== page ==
As part of Women’s History Month, the U.S. Consulate General, Mumbai along with Rising Flame organised a webinar to honour American author and disability rights advocate, Helen Keller. The webinar focussed on navigating educational environments as women with disabilities in the India context.
The webinar was chaired by Nidhi Goyal, Founder & Executive Director of Rising Flame. Alongside her, on the panel, were Priyangee Guha, an autistic lawyer, and Niyar Saikia, an actor & student with speech disability.
The audience consisted of 69 people, most of whom were teachers, counsellors, and other professionals engaged in working with children with disabilities within the education context. They were from across India, with a few participants from Nepal and Sri Lanka.
The panellists shared how educational settings do not cater to children with disabilities. Nidhi Goyal spoke about the systemic ways in which disabled students have been left behind in our education systems. She raised concerns about enrollment, retention and participation of children with disabilities being very poor. The dropout rates of children with disabilities are also 5 times higher. In this situation, girls with disabilities have much lower enrollment and higher drop outs. This becomes much worse in cases of intellectual disability and excuses provided such as lack of infrastructure to accommodate the needs of children with disabilities.
In her opening comments, Priyangee Guha explored the difficulties of adapting to the needs of disabled students within the educational institutions which emphasise on specific learning and teaching methods. She shared the deep rooted ways in which fitting into the system can affect a disabled child and adult. She stated that when one sees her resume, we see someone who's achieved a lot, who's studied and been able to become something. However, what is invisible is the effect “of acting normal” on her mental health. This acting is mandatory in order to avoid bullying and therefore can be very exhausting for autistic individuals.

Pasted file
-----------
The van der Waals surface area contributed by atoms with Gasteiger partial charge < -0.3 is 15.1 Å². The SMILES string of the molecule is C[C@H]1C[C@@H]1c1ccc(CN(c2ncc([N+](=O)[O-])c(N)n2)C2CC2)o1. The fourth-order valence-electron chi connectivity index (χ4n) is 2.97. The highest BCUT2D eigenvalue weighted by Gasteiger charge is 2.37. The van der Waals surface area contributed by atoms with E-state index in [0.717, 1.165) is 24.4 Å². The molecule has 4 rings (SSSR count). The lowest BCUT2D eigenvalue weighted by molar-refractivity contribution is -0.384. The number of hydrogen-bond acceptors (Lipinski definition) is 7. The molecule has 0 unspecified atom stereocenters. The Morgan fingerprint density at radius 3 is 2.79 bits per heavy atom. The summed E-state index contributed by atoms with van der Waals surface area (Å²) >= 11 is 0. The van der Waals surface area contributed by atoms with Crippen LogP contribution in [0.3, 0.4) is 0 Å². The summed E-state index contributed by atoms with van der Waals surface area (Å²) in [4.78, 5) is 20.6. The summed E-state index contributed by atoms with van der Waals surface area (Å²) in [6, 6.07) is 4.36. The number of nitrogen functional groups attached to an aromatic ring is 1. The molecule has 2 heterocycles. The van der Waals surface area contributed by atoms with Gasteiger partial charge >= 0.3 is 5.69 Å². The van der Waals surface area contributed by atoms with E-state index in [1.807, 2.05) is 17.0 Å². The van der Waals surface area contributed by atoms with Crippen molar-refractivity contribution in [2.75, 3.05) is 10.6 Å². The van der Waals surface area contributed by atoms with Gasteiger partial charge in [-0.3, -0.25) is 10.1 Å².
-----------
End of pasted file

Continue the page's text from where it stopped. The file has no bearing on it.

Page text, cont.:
Niyar Saikia in her presentation spoke about the ways in which speaking as a form of communication is presented as important and how this leads to her being denied opportunities, both within the theatre space where voice is presented as essential. She reiterated how the many forms of theatre like body movements, mime were all not provided as options to her even in theatre school.
Some of the key recommendations provided by the panellists were:
- Accessibility is not just for those with disabilities. Neurotypicals and able-bodied people too can benefit from provisions such as allowing screen readers, flexible deadlines, clear instruction that breakdown larger tasks, and going beyond textbooks to explore other learning aids.
- Give space and time to experiment, relax, and recuperate. Packing up a student’s schedule to the hilt does not always translate into meaning learning or engagement with the material provided.
- Design programs and activities such that ALL students can participate and contribute to; not just a chosen few.
You can review all the live-tweets covering this event here. If you’re on Twitter, we’d love it if you replied to us with your thoughts or retweeted those that you resonate with.